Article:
The UAW’s corporatist alliance with Trump

On Wednesday, United Auto Workers (UAW) President Dennis Williams joined with President Donald Trump and the CEOs of the Big Three US automakers to promote a reactionary program of extreme economic nationalism, corporatism and war.

The event was a campaign-style speech by Trump before UAW bureaucrats and a section of workers bused in by the auto bosses to the decommissioned Willow Run auto plant in Ypsilanti, a suburb of Detroit.

Trump reprised the fascistic themes of his inaugural address, with a heavy emphasis on the unity of workers, employers and the state in defense of the “national interest” and in opposition to foreigners. “That is how we will succeed and grow together—American workers and American industry side by side,” the president declared. “Nobody can beat us, folks. Nobody can beat us. Because whether we are rich or poor, young or old, black or brown or white, we all bleed the same red blood of patriots.”

As a matter of fact, during the Vietnam years, Trump was able to take advantage of the political connections of his millionaire father to stay out of the military and make sure that none of his “red blood” was spilled in an imperialist war that cost the lives of 58,000 Americans—mostly poor and working class—and upwards of 3 million Vietnamese.

Trump made explicit the warmongering essence of his corporatist ideology, which fraudulently claims that the corporations, the capitalist state and the working class have identical interests. He hailed as the model for today the united effort of the auto companies, the UAW and the state in producing the B-24 bomber at the now-closed plant during World War II.

“At peak production,” Trump said, “listen to this—it’s not the country that we’ve been watching over the last 20 years—they were building one B-24 every single hour. We don’t hear that. We don’t hear that anymore, do we?”

Alluding ominously to his plans for a massive military buildup, he continued, “We’ll be back. We’ll be back soon.”

The head of the UAW signaled his support for these policies by appearing on a panel with Trump and the auto bosses prior to the president’s speech. Williams was tellingly seated between the ultra-right-wing billionaire Trump and Ford CEO Mark Fields.

The UAW president declared his support for Trump’s trade war agenda against China and Mexico last month and announced that the UAW was reviving its “Buy American” campaign. “He’s the first president that has addressed this issue,” Williams said. “I have to give him kudos for that.”

AFL-CIO President Richard Trumka, who sits on Trump’s Manufacturing Jobs Initiative panel, promised to partner with Trump in promoting economic nationalism and attacking immigrant workers.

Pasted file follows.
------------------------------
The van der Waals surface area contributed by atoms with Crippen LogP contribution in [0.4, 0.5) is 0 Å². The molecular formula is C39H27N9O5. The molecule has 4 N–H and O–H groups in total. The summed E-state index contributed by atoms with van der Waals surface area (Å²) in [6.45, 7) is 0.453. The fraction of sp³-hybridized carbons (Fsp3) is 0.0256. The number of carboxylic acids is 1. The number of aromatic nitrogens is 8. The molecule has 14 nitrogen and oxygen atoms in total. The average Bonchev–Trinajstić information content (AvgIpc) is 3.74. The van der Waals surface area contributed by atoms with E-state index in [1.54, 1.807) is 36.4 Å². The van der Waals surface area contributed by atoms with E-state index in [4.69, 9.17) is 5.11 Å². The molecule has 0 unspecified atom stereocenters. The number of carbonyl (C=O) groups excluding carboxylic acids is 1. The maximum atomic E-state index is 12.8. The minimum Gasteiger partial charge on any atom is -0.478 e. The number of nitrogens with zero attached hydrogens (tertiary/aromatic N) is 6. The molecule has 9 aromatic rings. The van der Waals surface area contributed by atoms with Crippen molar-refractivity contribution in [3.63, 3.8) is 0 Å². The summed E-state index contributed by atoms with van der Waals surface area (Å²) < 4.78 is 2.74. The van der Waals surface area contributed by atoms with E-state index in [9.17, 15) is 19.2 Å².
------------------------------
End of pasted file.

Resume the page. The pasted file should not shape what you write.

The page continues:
The UAW’s last “Buy American” campaign in the 1980s and 1990s included union officials banning Japanese- and European-built cars from union parking lots, bashing in the windshields of foreign-made cars, and whipping up such hatred that Vincent Chin, a Chinese-American worker in Detroit, was murdered by a Chrysler foreman.

The results of the UAW’s previous efforts to promote American nationalism can be seen in the closed factories and devastated former auto-producing cities across the Midwest. Under the corporatist banner of union-management “partnership,” the union collaborated with the companies in imposing plant closures, mass layoffs and wage cuts so as to promote the competitiveness of American automakers against their overseas competitors.

Wednesday’s event underscored a basic reality: The ultra-right-wing nationalist ideology of Trump and his chief strategist, ex-Breitbart News chief Stephen Bannon, is the ideology of the UAW, AFL-CIO and official unions as a whole. They are all seeking to divert the social anger of workers over deindustrialization, inequality and the ravaging of their living standards along the lines of xenophobia and militarism.

The unions, in lockstep with Bannon, insist on the necessity for national unity, so that American business can dominate its foreign rivals. This requires the suppression of the class struggle. The union leadership misdirects workers by promoting the lie that their problems are caused not by capitalism, but by immigrant workers and the theft of American wealth by foreign powers (and workers) benefiting from unfair trade policies.

This UAW’s embrace of corporatism is not a new development. It is the outcome of a protracted process that has extended over the course of many decades.

Leon Trotsky warned of the danger of the incorporation of the unions into the state at the very outset of the CIO in the late 1930s and early 1940s, just as the antisocialist bureaucratic leadership was tying the new industrial unions to President Franklin Roosevelt and the Democratic Party.